And if your employee has worked for you for two years or more, you must follow a fair procedure to dismiss them. If you don’t, they could take you to a tribunal and successfully claim for unfair dismissal. This may not only damage your reputation, but leave you with a hefty amount of compensation to pay out.
Plus, if you end your employee’s contract and force them to accept less generous terms, they’re not going to be happy about it. So, it could have a negative effect on morale and staff relations too.
That’s why fire and rehire tactics should always be a last resort, after following a fair process.
How can I follow a fair process?
There are specific rules you have to follow if you’re dismissing someone. The government’s draft code of practice tells you how to change your employee’s terms and conditions, while keeping legally safe under HR principles.
It’s not official yet, but here are the current rules:
- You must consult
Before imposing new terms, you must consult with your employee. Your employee may even be more willing to agree to the changes if you consult them first, especially if you explain that it’s for the sake of the business.
- You must be sure it’s absolutely necessary
Ask yourself - do you actually need to fire and rehire your employee? Do you have a right to change your employee’s contract without needing to offer them a new one? For example, do you have a variation clause that means you can make changes to the contract? Or alternatively, if it’s about a pay cut, is there any other way you could reduce your costs?
- You must not use threats of dismissal
If your employee doesn’t agree to the changes, you cannot pressure them by making threats to dismiss them. Instead, together you should explore alternative options and try to negotiate.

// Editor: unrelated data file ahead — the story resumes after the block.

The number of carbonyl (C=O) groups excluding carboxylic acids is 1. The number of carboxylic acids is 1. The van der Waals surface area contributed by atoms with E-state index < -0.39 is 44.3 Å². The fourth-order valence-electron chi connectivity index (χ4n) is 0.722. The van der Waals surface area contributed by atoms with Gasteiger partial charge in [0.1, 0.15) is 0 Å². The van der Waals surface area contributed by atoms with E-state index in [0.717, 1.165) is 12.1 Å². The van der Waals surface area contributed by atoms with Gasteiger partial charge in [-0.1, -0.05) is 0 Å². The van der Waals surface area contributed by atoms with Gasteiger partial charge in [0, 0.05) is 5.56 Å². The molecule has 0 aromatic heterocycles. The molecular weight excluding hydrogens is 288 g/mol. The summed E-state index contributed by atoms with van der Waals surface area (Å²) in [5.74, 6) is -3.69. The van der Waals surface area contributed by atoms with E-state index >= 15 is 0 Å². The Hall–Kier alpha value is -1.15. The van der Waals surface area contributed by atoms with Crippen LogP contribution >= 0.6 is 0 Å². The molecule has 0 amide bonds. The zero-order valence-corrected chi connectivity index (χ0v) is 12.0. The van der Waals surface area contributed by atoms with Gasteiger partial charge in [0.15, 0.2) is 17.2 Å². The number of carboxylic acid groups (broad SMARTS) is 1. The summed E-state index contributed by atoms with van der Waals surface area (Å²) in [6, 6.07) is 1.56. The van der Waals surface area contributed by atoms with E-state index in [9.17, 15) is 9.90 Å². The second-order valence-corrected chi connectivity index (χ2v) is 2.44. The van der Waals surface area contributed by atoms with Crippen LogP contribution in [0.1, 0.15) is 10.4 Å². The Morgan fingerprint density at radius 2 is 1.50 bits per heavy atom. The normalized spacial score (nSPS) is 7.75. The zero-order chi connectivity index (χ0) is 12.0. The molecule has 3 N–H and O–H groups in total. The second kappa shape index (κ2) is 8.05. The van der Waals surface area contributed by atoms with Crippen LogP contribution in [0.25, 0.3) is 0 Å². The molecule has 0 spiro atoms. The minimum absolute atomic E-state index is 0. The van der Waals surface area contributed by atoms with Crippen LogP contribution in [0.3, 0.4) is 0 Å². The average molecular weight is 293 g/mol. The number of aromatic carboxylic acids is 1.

While this code will not make fire and rehire illegal, you will have to follow it. Because if a tribunal finds that you didn’t follow this code when you dismissed your employee, they could increase the compensation you have to pay by up to 25%.
Can my employee appeal against the new terms?
You don’t have to let your employee appeal if you don’t want to. However, it may make your process seem less reasonable to a tribunal if you don’t allow the appeal.
And if your handbook says employees can appeal dismissals and you didn’t allow them to, they could claim for a breach of contract. Plus, allowing your employee to appeal internally may actually help you avoid a tribunal if you can resolve the issues before it escalates.
If I want to change my employee’s terms and conditions, should I get advice?
Fire and rehire tactics may always put you at risk of tribunal claims. Because whenever there’s a dismissal, there’s a risk.
So ask yourself, does your business depend on re-engaging your staff on new terms? And if so, are you ready to consult? Do you know the steps for a fair dismissal? Missing a step in procedure could cost you, so make sure your answer is yes.
For peace of mind, get advice from a HR expert first. They’ll help you take the right steps to support your business, while keeping you and your staff safe from risk.
And if you have any questions or concerns, call us on 0800 028 2420 to get free advice today.